As I calmed down and walked past the believers, we reached the entrance of the pit. As you walk through the tunnel to get there, you hear nothing but incessant chanting and a ritual-like beating of garbage cans made drums. The energy just echoed throughout the tunnel and pit. Once again, I was pumped for the match.

One of the most astonishing facts of the night was that these people were so riled up without a trace of alcohol in their blood. They were there purely for the sport. No where have I ever seen that level of energy packed into a confined stadium without any external influences. On top of the soberness of the situation, these fans spent the whole day fasting, without food or drink, so no nutritional energy either. I’ve been to Yankees games, Red Sox games, and this energy can never be replicated, not even with enough kegs to line up an entire football field. Egypt is what it means to love soccer.

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It is the last ten days of Ramadhan and I have finally begun my reflecting. Some say this is late, but better late then never. Because Ramadhan has commenced, I stopped seeing the young boys playing soccer on my street. Without food, I wouldn’t play either. Plus, there is the taraweeh obligation that many children undertake. Taraweeh is a special prayer in Ramadhan that is performed after the final prayer of the day. It is long and proceeds deep into the night, but is highly recommended, for spiritual and health reasons. I haven’t been that punctual with the prayer. However, with Lailat-ul-Qadr coming up, the night the Holy Quran was revealed, the opportunity cost of dismissing the prayer only becomes larger. Only once a year do Muslims have this great an occasion to both rack up blessings and develop a new level of God consciousness. I will always have my street asylum for my daily need for peace in my four month stay here, but I will only get Ramadhan in Egypt once.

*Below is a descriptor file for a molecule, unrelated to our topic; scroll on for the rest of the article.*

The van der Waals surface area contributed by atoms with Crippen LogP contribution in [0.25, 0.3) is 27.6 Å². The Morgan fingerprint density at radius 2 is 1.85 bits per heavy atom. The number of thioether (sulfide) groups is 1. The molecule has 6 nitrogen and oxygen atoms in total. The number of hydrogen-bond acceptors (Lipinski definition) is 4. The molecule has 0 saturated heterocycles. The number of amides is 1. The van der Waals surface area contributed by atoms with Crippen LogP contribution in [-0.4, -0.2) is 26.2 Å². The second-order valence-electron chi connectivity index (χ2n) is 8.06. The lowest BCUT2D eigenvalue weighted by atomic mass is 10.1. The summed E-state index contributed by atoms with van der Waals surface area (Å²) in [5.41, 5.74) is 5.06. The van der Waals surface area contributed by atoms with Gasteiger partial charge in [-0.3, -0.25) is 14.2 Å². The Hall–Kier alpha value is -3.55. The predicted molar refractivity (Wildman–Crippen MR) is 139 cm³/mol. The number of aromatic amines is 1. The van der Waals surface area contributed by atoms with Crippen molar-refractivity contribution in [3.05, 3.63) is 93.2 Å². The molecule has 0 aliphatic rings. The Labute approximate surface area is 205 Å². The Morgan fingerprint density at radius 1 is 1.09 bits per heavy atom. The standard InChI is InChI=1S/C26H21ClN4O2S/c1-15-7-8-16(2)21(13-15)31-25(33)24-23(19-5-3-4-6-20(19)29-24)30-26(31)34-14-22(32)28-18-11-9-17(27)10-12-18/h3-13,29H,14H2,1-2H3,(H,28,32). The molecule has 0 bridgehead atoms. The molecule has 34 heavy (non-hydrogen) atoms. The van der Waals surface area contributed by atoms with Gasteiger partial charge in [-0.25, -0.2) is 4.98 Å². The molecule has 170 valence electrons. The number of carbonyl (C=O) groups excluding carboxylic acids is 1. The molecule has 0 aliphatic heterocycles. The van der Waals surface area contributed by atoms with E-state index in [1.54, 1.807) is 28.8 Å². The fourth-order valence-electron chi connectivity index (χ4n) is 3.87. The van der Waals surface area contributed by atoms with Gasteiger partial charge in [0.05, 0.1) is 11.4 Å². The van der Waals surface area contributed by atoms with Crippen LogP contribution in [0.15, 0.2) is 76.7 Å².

The street reminds me of my block back in Queens. After coming back from work in midtown New York City this summer or from my high school in downtown Manhattan, there was little else I craved more than the street lights of my relatively peace inducing street of Highland Avenue. That is what Shaari’a Abdel Megeed El Remaly is for me.

Yes, I can grow homesick to these things and try to find replacements, but why should I when I’ve found treasures, friends here that’ll last me lifetimes, places I will always cherish. I will never forget my nap atop Mt. Sinai. It was the first time I was able to see the stars in full, the Milky Way Galaxy spread out in its false infinity, and nearly 4000 years of history to my right. For the believers, the stars are a sign of God’s existence. Why do we deny it? Why? Sometimes I ask myself what is my place in questioning His Greatness? In moments like atop Mt. Sinai, there is no questioning His Exalted Existence. He is the One and Only. The Absolute. He begot none nor is He begotten. There is none like unto Him.

I need to be grateful for all I have. If Ramadhan is not the month for it, please so help me God. I always ask for your Mercy (the first 10 days of Ramadhan), your Forgiveness (the next 10 days of Ramadhan), and now and forever, your Blessings (the final 10 days of Ramadhan). Amen.

1 comment:

Kim Vu said...

no silly, the equivalent of Egypt's Ministry of the Interior, is our Department of the Interior. duh.